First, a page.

I have often felt that, in order for a club to make the postseason, they need to win a handful of games in unexpected ways. To my knowledge, no one has ever run a study showing this to be important; although, maybe someone should. This has just been a way in which I look at the fun and painful occurrences that are so often found on the @cantpredictball Twitter feed.
In the past, these games have featured odd occurrence like Skip Schumaker homering, Adron Chambers lashing a triple with the bases loaded, or Lance Berkman swatting two dingers. Each of these events is unlikely. Schumaker hit 23 homers over 2,687 plate appearances (PA) as a Cardinal. Chambers has had 15 career big-league hits. Berkman has clubbed two homers on 28 different occasions over his 15-year career. My thinking has always been: When your runs-scored total is increased in odd ways, leverage it into a victory.
The young season has already seen El Birdos squander one such improbable performance, albeit on the pitching side of things. Against San Francisco on Friday, Jake Westbrook walked six Giants over 6 2/3 innings and also allowed six hits. Despite allowing 12 baserunners, Westbrook surrendered just one run. Since Westbrook (or any pitcher) is not often going to give up only one run while walking six and allowing six hits, one would hope the Cards would take advantage of his unique feat. Unfortunately, the Cardinals lost to the Giants 1-0 on Friday despite Westbrook putting on a performance that would make Houdini smile.
At the home opener at Busch Stadium on Monday, St. Louis was the beneficiary of a bizarro rare occurrence. Shin-Soo Choo committed two fielding errors while manning center field for the 17th time in his career. Choo is thirty years old and in the ninth season of his MLB career and the Reds have committed to playing him in center so they can maximize their offensive potency. The result of this experiment on Monday was Choo aiding the Cardinals in scoring three runs via his ham-handedness in center field. Since the opposition's center fielder doesn't often make two errors that result in three runs, my hope was the Redbirds could leverage Choo's gifts into a win. For a while, it looked like they would.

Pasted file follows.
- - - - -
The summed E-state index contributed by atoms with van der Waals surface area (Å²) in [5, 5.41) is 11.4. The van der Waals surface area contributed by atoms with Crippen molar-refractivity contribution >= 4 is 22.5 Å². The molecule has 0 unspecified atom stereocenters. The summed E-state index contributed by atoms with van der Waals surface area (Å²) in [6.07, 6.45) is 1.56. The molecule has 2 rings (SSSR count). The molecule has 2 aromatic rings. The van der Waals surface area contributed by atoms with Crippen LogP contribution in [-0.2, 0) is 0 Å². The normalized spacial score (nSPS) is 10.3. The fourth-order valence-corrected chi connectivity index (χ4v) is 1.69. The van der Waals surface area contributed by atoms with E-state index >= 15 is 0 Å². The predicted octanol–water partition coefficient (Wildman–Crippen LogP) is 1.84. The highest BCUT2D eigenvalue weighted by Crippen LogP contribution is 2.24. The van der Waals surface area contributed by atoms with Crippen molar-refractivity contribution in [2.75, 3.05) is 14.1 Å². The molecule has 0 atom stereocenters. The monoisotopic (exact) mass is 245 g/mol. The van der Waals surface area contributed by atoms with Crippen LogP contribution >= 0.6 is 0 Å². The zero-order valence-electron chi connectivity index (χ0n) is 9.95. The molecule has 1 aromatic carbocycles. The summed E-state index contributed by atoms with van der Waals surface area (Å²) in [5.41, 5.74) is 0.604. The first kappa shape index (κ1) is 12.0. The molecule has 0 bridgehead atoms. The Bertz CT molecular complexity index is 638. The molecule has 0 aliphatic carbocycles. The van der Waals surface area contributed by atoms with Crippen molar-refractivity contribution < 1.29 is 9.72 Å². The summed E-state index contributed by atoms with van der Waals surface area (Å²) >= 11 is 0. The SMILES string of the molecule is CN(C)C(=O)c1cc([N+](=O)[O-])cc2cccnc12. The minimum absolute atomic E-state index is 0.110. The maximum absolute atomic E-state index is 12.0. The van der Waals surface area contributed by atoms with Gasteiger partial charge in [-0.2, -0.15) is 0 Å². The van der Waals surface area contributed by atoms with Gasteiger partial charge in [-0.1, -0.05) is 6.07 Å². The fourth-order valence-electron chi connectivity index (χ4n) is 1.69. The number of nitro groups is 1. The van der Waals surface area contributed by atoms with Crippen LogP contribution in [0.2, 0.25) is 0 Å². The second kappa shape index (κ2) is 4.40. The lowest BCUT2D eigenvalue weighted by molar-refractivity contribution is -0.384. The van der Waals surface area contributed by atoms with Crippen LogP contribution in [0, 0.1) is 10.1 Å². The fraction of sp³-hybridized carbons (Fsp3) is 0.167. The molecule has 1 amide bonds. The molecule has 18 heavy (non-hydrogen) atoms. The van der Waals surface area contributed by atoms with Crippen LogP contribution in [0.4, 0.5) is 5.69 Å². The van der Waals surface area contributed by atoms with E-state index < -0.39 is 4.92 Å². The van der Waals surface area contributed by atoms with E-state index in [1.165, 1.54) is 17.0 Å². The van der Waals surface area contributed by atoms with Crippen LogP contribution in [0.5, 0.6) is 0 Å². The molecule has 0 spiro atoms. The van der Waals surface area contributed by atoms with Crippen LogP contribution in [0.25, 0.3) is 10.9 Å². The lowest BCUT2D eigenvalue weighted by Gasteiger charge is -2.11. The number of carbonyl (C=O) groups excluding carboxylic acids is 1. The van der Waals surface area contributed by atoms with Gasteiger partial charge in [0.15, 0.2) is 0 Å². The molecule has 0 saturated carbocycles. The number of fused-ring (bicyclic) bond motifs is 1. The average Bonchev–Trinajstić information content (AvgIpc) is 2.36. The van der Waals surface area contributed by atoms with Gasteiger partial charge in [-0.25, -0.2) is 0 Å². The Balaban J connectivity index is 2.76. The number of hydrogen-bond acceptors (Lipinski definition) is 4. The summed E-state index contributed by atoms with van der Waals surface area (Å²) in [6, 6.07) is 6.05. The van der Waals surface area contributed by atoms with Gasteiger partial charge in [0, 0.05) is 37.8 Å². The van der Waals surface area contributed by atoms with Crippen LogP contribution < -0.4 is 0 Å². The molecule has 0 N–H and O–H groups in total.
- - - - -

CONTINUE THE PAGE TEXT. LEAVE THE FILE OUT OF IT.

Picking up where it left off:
Jaime Garcia pitched pretty well. The lefty struck out 10 Reds over 6 2/3 while walking three and allowing six hits. And so the Cards owned a slim 4-3 lead heading into the eighth. Mike Matheny turned to the flamethrowing Trevor Rosenthal in the eighth. For the second time in as many opportunities, the youngster blew a save by surrendering the tying run. (Rosenthal also apparently blew a "hold," whatever that is.)
Matheny responded to the game being tied after eight innings in most Matheny-esque fashion. After Matt Holliday flew out to end the home half of the eighth, Matheny pulled the Cardinals' $17 million franchise left fielder as part of a double-switch, replacing him in the outfield with Shane Robinson and bringing in last year's walking ERA-FIP gap Mitchell Boggs to preserve the tie.
Boggs provided the Reds' kindling by walking Choo. After a Chris Heisey popout, Boggs threw a wild pitch. Matheny thought Boggs could use some more kindling, so he ordered the righthander to intentionally walk Votto; this put runners at first and second. Brandon Phillips provided the match when he slapped one down the right-field line that caught chalk and the Reds had the lead. Boggs saw the Reds' rally aflame and doused it with gasoline. By the time his day was over, this was his pitching line: 1/3 IP, 2 H, 4 BB, 0 SO, 6 ER, and 7 R.
The Reds won the game 13-4. The fraudulent inflating of their run differential is no solace for the fact that the Cardinals not only failed to leverage two Choo errors and the three runs they gifted into a win but suffered one of the worst late-inning meltdowns in recent memory.